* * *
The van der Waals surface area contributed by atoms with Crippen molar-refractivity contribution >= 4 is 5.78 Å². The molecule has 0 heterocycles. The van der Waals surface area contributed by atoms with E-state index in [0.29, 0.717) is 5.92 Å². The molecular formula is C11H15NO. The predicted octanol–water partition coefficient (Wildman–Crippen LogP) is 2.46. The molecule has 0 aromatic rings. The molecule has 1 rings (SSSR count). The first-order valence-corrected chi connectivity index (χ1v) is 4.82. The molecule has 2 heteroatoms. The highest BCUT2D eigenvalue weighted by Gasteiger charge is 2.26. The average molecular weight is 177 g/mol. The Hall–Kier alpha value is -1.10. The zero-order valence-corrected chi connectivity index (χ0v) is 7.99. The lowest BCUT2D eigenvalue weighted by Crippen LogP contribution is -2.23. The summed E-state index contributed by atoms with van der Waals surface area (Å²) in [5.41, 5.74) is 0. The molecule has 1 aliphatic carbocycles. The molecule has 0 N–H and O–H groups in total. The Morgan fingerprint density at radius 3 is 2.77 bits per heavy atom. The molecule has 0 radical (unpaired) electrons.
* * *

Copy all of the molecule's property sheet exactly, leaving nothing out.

The van der Waals surface area contributed by atoms with Crippen molar-refractivity contribution >= 4 is 5.78 Å². The molecule has 0 heterocycles. The van der Waals surface area contributed by atoms with E-state index in [0.29, 0.717) is 5.92 Å². The molecular formula is C11H15NO. The predicted octanol–water partition coefficient (Wildman–Crippen LogP) is 2.46. The molecule has 0 aromatic rings. The molecule has 1 rings (SSSR count). The first-order valence-corrected chi connectivity index (χ1v) is 4.82. The molecule has 2 heteroatoms. The highest BCUT2D eigenvalue weighted by Gasteiger charge is 2.26. The average molecular weight is 177 g/mol. The Hall–Kier alpha value is -1.10. The zero-order valence-corrected chi connectivity index (χ0v) is 7.99. The lowest BCUT2D eigenvalue weighted by Crippen LogP contribution is -2.23. The summed E-state index contributed by atoms with van der Waals surface area (Å²) in [5.41, 5.74) is 0. The molecule has 1 aliphatic carbocycles. The molecule has 0 N–H and O–H groups in total. The Morgan fingerprint density at radius 3 is 2.77 bits per heavy atom. The molecule has 0 radical (unpaired) electrons.